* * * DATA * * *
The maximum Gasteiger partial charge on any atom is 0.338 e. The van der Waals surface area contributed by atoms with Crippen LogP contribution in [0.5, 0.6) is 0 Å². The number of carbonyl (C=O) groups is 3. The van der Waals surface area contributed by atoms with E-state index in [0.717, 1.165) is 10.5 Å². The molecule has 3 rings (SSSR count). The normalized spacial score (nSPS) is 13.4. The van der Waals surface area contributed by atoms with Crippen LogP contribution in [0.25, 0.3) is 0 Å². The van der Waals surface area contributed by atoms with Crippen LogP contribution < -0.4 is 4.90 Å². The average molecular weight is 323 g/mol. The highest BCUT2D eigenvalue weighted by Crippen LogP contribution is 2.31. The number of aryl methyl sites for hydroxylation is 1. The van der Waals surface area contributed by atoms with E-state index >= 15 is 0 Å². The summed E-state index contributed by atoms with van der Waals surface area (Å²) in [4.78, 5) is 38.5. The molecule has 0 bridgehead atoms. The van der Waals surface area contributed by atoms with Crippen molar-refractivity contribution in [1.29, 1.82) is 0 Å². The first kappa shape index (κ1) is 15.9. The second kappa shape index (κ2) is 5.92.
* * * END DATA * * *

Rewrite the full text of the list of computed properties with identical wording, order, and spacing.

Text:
The maximum Gasteiger partial charge on any atom is 0.338 e. The van der Waals surface area contributed by atoms with Crippen LogP contribution in [0.5, 0.6) is 0 Å². The number of carbonyl (C=O) groups is 3. The van der Waals surface area contributed by atoms with E-state index in [0.717, 1.165) is 10.5 Å². The molecule has 3 rings (SSSR count). The normalized spacial score (nSPS) is 13.4. The van der Waals surface area contributed by atoms with Crippen LogP contribution in [0.25, 0.3) is 0 Å². The van der Waals surface area contributed by atoms with Crippen LogP contribution < -0.4 is 4.90 Å². The average molecular weight is 323 g/mol. The highest BCUT2D eigenvalue weighted by Crippen LogP contribution is 2.31. The number of aryl methyl sites for hydroxylation is 1. The van der Waals surface area contributed by atoms with E-state index >= 15 is 0 Å². The summed E-state index contributed by atoms with van der Waals surface area (Å²) in [4.78, 5) is 38.5. The molecule has 0 bridgehead atoms. The van der Waals surface area contributed by atoms with Crippen molar-refractivity contribution in [1.29, 1.82) is 0 Å². The first kappa shape index (κ1) is 15.9. The second kappa shape index (κ2) is 5.92.